When it comes to splitting up retirement accounts as part of a divorce, the path of least resistance isn’t always the safest. Take the case of Jeremy Ray Summers v. Commission, T.C. Memo 2017-125.
As part of a divorce, the petitioner sought to simplify the division of the couple’s IRA account. The couple agreed to split the account 50/50. But instead of utilizing any sort of legal judgment (in this case a Transfer Incident to Divorce), the petitioner simply withdrew all the funds from his IRA and gave his wife half.
Unfortunately, this action also triggered IRS scrutiny and the assessment of a 10% early withdrawal penalty. The petitioner objected, on the grounds that the withdrawal was directly related to the divorce, per IRC §72(t)(2)(C) for distributions made to an alternate payee via a qualified domestic relations order (QDRO).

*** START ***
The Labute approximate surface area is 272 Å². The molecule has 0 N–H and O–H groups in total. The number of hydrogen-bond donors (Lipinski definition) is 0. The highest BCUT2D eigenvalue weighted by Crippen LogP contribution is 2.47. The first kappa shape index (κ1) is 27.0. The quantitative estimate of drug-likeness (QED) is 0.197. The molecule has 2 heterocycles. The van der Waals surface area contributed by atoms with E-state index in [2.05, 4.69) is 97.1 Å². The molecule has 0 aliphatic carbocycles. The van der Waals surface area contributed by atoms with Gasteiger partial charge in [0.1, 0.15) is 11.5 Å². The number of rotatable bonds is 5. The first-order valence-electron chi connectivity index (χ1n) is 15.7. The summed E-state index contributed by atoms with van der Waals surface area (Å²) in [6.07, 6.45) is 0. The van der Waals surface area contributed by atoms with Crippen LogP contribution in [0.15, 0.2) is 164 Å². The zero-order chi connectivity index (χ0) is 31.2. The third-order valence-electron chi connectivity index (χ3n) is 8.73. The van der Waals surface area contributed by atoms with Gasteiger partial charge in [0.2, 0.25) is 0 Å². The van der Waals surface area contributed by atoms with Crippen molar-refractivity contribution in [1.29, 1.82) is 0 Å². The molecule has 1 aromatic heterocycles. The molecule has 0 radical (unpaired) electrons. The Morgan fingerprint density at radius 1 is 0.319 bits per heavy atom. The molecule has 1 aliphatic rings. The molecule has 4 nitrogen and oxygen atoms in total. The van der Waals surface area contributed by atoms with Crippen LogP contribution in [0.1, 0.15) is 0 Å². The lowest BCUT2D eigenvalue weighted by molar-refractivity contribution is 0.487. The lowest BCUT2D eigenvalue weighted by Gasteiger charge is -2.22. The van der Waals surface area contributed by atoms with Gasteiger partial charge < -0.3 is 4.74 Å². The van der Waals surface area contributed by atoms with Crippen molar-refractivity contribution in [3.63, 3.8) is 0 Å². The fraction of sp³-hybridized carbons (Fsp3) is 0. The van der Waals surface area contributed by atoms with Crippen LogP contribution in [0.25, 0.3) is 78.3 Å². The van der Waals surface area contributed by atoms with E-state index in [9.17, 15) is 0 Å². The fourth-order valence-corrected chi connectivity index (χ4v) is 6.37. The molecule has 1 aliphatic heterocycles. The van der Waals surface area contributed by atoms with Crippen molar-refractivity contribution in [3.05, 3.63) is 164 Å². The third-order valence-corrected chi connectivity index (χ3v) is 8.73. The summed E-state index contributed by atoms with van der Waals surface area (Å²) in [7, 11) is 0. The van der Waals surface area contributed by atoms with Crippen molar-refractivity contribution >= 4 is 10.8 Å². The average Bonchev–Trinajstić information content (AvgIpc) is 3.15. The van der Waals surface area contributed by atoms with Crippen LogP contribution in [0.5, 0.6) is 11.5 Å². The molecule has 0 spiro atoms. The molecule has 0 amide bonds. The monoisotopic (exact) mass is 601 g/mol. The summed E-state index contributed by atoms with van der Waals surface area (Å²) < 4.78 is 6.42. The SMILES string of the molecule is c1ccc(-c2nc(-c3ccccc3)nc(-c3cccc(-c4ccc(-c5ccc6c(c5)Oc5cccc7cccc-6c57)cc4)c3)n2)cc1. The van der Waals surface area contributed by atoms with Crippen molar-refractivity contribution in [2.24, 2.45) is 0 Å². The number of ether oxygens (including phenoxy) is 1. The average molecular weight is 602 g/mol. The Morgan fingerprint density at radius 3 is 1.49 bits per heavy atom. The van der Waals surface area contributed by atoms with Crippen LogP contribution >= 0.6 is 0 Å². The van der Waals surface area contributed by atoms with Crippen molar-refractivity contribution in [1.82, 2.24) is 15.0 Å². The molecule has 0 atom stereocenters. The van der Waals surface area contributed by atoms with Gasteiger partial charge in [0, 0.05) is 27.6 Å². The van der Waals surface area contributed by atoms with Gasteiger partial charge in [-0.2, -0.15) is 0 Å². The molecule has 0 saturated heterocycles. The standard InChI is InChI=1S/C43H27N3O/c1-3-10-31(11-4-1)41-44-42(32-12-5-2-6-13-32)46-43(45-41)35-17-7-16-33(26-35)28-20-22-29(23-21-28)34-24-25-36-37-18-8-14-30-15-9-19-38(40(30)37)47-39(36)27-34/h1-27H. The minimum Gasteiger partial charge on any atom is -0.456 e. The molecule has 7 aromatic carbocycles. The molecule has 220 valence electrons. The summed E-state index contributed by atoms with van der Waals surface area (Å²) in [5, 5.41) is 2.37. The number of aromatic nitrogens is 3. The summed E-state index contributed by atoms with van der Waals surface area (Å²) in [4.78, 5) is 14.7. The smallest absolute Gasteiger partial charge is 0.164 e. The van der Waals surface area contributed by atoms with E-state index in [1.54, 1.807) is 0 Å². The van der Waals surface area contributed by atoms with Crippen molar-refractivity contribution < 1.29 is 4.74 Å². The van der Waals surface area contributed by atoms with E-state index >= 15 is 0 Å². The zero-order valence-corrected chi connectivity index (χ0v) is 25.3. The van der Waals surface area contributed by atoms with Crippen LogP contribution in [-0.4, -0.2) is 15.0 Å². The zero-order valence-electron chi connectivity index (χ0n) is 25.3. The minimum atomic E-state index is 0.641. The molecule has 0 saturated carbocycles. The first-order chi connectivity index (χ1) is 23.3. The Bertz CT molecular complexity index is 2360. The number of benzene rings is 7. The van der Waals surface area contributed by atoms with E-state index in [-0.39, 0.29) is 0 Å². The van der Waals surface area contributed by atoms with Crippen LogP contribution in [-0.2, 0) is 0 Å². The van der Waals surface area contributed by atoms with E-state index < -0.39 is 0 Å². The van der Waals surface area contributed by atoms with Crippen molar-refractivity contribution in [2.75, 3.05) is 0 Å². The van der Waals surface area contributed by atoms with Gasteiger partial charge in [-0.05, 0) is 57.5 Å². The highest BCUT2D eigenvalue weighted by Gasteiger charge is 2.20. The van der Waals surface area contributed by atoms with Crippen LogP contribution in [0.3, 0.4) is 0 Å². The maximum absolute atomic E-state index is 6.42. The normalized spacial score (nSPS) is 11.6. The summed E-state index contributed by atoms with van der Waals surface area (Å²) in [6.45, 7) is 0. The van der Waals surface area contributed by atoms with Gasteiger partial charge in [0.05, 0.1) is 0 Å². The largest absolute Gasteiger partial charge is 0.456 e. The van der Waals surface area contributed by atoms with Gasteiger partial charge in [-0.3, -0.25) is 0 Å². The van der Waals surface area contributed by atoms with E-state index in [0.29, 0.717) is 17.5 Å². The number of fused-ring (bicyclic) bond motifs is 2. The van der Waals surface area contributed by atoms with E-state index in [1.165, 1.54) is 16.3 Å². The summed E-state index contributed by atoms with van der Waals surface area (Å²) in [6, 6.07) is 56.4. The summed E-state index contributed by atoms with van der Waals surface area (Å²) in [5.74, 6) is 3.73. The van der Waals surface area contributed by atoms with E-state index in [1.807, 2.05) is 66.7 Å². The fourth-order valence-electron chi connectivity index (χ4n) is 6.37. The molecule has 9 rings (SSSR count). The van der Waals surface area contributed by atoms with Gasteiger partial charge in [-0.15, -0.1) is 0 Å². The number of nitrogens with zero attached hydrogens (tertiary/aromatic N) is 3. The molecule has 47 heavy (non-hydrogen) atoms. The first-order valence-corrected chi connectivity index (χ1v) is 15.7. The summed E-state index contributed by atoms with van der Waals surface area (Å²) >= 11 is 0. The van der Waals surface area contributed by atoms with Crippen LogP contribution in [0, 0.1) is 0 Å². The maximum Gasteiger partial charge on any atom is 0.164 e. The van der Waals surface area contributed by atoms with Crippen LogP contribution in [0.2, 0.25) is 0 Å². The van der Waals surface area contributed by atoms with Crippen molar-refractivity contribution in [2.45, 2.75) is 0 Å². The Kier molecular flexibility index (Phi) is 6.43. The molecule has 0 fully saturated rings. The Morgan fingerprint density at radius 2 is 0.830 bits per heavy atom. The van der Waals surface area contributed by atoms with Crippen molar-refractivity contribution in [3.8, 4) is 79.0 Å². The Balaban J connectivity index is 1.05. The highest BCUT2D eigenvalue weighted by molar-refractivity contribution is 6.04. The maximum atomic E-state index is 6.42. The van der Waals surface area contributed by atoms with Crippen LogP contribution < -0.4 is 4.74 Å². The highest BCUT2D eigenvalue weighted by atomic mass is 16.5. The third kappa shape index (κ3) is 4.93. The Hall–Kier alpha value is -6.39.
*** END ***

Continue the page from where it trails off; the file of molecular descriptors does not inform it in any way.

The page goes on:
The tax court disagreed, citing two facts. One, that the distribution went directly to the petitioner rather than his wife as the alternate payee. And two, even though the petitioner had good intentions, he failed to strictly adhere to the tax code when he skipped the court order or decree for the division.
This case makes clear that when dividing retirement accounts of any kind during or after divorce, using a QDRO (or similar document for accounts like IRAs) is the only way to avoid assessment of penalties.